But I’ve realized that I can’t help or change my truth. [and newsflash, neither can you]. And the truth is, that I was overcome with a sense of “present fatalism” (cite Psych 101: shout out to Zimbardo), convincing me that there will always be some situation powerful enough for my eating disorder to grab hold of. Historically speaking, I haven’t yet been strong enough to avoid relapsing, so I was inadvertently convincing myself that, perhaps I was just facing the inevitable.
Thanks, fatalistic point of view. Way to h. a . l . t . me every time.
As frustrating as it is to be caught in this mindset, in terms of human nature, I feel like it actually makes sense. Think about it:
If your behavior(s) never lead to the desired outcome (aka recovery), then, of course you’re going to stop trying, which in turn will eventually lead to a decrease in yearning for the desired outcome. It’s simultaneously a brilliant defense mechanism and horrendous human condition that leads to feeling powerless and fear.
So how have I dealt with the transition and associated eagerness of my eating disorder?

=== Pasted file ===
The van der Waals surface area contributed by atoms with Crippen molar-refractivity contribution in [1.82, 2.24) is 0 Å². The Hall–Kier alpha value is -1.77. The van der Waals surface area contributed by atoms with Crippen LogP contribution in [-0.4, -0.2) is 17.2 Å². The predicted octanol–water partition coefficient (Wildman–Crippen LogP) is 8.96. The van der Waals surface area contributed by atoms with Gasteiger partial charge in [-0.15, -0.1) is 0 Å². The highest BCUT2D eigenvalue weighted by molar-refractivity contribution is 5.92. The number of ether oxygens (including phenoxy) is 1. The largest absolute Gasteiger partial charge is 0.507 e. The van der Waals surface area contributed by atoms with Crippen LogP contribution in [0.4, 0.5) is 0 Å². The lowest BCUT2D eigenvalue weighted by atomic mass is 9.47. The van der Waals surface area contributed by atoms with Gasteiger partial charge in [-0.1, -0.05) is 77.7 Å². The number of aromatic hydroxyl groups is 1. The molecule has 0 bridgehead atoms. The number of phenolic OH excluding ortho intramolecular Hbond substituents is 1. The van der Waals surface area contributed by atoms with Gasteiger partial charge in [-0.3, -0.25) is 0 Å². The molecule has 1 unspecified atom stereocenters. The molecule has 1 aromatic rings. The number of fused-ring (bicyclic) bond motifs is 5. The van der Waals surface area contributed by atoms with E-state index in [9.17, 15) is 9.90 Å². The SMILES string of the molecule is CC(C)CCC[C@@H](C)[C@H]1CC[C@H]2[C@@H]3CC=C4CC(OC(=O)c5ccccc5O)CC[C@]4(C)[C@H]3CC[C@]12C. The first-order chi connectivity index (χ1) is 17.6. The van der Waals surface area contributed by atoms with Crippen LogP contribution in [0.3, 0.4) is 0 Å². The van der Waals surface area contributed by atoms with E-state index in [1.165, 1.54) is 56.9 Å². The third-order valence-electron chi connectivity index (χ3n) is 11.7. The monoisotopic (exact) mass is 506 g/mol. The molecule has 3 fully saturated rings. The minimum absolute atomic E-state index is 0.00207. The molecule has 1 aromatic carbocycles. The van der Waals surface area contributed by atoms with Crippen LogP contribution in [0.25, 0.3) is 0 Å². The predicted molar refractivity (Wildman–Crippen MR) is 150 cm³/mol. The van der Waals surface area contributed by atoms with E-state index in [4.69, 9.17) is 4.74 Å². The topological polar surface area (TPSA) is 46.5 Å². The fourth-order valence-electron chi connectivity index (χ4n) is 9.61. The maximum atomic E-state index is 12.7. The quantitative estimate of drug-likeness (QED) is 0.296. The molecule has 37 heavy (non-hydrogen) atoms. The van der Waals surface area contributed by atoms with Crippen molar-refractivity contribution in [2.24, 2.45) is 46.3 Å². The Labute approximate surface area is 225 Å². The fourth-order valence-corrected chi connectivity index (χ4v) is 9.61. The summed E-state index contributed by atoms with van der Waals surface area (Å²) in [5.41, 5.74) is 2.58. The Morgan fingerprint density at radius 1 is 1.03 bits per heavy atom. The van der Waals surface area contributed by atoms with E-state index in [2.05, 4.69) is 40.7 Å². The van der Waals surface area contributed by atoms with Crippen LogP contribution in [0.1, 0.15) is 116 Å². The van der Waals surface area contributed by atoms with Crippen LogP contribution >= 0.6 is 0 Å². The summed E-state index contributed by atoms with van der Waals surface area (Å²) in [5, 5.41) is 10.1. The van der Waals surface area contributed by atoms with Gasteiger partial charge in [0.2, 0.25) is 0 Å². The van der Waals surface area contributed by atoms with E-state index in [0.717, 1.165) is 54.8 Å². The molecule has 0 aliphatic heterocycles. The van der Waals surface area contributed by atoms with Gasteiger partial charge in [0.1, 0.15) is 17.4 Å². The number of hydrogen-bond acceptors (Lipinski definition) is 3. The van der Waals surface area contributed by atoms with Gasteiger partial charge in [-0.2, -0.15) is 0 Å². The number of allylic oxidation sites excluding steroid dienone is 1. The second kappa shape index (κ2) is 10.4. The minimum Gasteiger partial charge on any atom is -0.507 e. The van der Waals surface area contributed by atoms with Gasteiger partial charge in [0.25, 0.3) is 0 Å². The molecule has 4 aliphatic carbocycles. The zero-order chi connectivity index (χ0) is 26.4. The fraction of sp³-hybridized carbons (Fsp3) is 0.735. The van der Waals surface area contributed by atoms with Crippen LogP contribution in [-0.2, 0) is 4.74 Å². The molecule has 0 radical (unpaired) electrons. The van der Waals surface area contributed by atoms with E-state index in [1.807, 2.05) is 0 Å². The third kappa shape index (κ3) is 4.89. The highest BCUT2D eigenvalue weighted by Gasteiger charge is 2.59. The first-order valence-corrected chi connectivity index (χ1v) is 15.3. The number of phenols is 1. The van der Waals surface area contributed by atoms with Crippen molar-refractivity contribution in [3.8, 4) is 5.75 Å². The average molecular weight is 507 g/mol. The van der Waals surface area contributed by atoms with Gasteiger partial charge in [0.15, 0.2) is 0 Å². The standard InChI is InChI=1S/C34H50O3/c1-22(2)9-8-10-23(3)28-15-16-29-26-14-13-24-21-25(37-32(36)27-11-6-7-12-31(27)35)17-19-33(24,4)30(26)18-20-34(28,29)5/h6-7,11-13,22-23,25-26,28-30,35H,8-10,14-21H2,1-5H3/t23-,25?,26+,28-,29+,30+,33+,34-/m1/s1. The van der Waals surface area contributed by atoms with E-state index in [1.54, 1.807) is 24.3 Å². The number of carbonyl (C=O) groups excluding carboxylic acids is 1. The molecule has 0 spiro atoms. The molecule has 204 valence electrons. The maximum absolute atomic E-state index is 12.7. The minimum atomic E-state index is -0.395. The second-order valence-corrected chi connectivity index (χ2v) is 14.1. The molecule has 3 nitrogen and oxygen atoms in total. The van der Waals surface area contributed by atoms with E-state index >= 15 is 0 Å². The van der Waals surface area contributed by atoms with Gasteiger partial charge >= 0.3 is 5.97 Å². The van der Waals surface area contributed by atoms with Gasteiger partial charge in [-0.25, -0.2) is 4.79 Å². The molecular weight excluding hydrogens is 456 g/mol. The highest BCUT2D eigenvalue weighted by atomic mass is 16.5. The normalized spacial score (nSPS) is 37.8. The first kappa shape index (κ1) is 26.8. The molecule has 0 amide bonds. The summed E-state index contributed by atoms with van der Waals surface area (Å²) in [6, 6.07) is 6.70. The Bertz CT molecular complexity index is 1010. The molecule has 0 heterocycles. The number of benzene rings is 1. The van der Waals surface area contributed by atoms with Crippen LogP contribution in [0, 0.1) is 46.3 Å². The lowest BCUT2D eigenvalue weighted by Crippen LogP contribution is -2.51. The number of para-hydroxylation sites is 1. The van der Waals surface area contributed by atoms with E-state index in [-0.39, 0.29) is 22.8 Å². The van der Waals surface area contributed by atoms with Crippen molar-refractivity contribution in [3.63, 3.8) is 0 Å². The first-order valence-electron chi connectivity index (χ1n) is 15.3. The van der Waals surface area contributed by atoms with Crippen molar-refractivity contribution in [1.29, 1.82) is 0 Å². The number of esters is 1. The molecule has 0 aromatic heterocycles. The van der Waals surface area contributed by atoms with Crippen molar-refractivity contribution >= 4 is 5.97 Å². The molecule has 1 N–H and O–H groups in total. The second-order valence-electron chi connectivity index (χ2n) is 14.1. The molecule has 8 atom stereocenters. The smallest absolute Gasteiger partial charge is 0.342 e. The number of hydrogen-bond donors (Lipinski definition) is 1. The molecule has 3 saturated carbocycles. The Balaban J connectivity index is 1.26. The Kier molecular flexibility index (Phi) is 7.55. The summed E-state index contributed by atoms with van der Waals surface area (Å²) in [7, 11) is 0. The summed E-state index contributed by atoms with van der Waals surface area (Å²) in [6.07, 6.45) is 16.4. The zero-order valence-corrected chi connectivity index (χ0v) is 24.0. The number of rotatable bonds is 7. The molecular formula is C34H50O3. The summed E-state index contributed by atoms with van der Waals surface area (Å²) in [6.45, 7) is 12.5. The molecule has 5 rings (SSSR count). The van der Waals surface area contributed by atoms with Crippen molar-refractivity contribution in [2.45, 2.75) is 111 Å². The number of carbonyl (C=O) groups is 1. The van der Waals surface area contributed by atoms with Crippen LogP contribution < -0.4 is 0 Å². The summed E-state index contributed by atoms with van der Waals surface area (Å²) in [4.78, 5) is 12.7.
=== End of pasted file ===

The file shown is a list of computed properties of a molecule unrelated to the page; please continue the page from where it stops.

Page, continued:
Some might call it bravery, I call it no-other-fucking-choice. There’s been some white knuckling, some tears, and some much appreciated added support, but I’ve made slipping a non-negotiable.
This week I’ve also learned that there’s a spiritual power to The Intentional Pause: a brief stop in a self-proclaimed place of refuge. I found clarity in simply being aware of my eating disorder’s heightened presence. Acknowledging its power and seductiveness, I was in a way holding hands with a greater truth than I have previously cultivated during triggering times. Pausing allowed me to attend to the very parts of myself that needed my attention to prevent the spiral and to heal.
I’m beginning to feel a tentative sense of safety and equilibrium in our new apartment. What once seemed immeasurably complex and terrifying is beginning to seem more beautifully simple. I’m [metaphorically] dancing with more courage and with the unknown; I’m taking chances; welcoming anxiety; and flaunting my insecurities with greater acceptance.
Regardless of the type of change or transition, know that however your body and mind react is right. To those of us prone to relying on maladaptive behaviors when we feel out of control, transitions such as moving can be triggering. Berating myself that it’s ridiculous to have gotten so unraveled “just” because I moved is not helpful. There’s no reason to justify the struggle. It is what it is and it is real.. Instead, you deserve to vocalize your experience with confidence and validation, rather than shame. Change is change is change is freakin’ hard, and things take the time they take.
Just like recovery rarely requires heroic choices that settle matters once and for all, it’s often the smallest shifts that can disrupt the system. But all that means is that it often only requires the smallest step forward to get back on track.
In strength and healing,
[feature image can be found here]